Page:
An IPO means huge excitement from employees at what it potentially means for them financially but it can also mean uncertainty about what the future holds for them. You need to review everything that relates to an equity compensation plan if you have one, and you need to seriously consider introducing one if you don’t have one in place. You will need to examine everything from management systems to payroll, HR, accounting, tax, and financial reporting. You will need a compliance review across your plans and especially so if you have employees across multiple jurisdictions. How will you communicate your IPO to employees?
When it comes to IPOing and your equity plans, you will need to review award procedures. You’ll have new financial reporting requirements to contend with – blackout windows, insider policies, trading periods, etc. Will you issue a new equity plan for executives? Will you issue a stock plan for employees who haven’t had the opportunity to own a stake in the company?
Who will administer your employee stock plan and do you have a bank or broker collaboration set up? Can your employees easily trade their stock and do they have visibility over what they own? Do you have audit and reconciliation procedures in place? Do you need an internal compliance officer? Have you identified who your internal corporate insiders are?
Step four – Timing your IPO and committing
Sometimes, a company starts making noise that it’s ready to go public. It starts putting the train into motion, pulling away from the station – and then suddenly, they slam on the brakes. Not going public yet; maybe next year. It’s often used to test the waters and see what the market’s reaction is but most companies prefer to analyse their financial position, future potential, revenue margins, etc. without trying to fake out the market. Starting towards IPO, then changing gears and reversing could potentially look like you saw something you didn’t like. And when you go to IPO for real, excitement can be harder to drum up the second time around.
The second part of committing happens internally. You need to start thinking about what your company looks like as a public company long before your IPO. You need to meet with your shareholders and investors and make sure that you have agreements in place for how everybody will respond when it comes time to go public. The market is full of worst-case stories about companies reaching this moment, only to discover that everybody has a different idea of the future. Start having discussions and, more importantly, confirm the agreements you make.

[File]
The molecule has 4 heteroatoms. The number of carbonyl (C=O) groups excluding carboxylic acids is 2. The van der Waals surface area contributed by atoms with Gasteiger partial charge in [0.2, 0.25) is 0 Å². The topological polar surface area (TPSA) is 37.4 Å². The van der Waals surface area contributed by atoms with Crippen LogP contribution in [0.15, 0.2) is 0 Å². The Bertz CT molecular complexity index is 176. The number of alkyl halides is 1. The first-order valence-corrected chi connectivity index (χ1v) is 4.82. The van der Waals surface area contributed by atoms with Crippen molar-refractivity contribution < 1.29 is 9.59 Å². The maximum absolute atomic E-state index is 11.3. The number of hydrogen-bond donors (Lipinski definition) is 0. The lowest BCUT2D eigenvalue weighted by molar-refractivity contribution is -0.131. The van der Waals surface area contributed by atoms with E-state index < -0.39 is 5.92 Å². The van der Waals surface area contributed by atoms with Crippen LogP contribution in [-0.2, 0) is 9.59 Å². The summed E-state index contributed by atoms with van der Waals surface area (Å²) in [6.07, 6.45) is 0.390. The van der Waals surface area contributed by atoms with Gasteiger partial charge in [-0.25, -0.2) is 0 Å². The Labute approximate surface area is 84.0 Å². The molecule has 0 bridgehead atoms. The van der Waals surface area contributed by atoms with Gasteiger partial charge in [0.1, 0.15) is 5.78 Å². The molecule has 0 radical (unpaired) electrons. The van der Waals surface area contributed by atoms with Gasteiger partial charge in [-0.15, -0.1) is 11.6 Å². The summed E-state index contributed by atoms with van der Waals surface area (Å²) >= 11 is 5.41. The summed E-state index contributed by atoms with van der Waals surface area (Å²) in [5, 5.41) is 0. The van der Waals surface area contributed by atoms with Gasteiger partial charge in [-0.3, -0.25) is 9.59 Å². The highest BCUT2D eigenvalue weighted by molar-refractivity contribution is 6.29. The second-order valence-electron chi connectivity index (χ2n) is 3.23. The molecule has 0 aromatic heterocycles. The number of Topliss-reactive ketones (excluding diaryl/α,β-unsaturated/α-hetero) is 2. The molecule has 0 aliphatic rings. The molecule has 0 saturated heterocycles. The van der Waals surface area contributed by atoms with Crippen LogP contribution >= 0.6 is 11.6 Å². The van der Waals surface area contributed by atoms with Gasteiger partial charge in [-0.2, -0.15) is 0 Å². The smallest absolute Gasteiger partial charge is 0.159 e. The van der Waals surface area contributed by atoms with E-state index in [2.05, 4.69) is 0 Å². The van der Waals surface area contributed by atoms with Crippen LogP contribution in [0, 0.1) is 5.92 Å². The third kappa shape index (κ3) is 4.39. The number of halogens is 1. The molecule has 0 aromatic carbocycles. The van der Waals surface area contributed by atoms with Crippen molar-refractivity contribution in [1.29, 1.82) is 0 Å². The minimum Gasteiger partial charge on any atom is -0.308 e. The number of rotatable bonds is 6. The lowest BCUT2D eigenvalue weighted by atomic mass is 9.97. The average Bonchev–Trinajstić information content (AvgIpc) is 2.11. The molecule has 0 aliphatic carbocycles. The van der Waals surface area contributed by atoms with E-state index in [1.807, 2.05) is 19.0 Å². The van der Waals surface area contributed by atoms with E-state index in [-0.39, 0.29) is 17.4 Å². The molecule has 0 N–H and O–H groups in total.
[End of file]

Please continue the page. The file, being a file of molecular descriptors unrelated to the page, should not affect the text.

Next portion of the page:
Step five – Assemble your team
You’ve done the first part of this, by getting your shareholders in line and ensuring you’re all on the same team. The second part is to choose your IPO partners.
Having an understanding of your company’s strengths and needs makes this easier. If you’re a fintech entity – is your company stronger on financial matters or technology? If you are weaker on finance, bring on a financial lawyer who fills in the gaps. And you want to make sure that you get on well with your advisors – or at least, you are strongly aligned on key issues.
The biggest member of your team will of course be the investment bank – the underwriter. There are a lot of factors that need to be taken into account when selecting an underwriter. The first factors to look at are the obvious – reputation, quality of research, industry expertise, etc.
But you also need to understand what sort of arrangement the underwriter will provide for the offering. Is it a firm commitment where the bank guarantees the issuing company a certain amount of money is raised? A best efforts agreement? (The bank sells the shares but offers no guarantee.) Or maybe the bank will act as the lead manager for a syndicate of underwriters. Either way, these are important conversations to have when considering which bank to select as your underwriter.
It can be tempting to think of a bank as a faceless, name on a door. But really, your bank is made up of individual people whose expertise and enthusiasm you’re going to rely on to go public successfully. Try to meet with as many people as you can within the bank itself.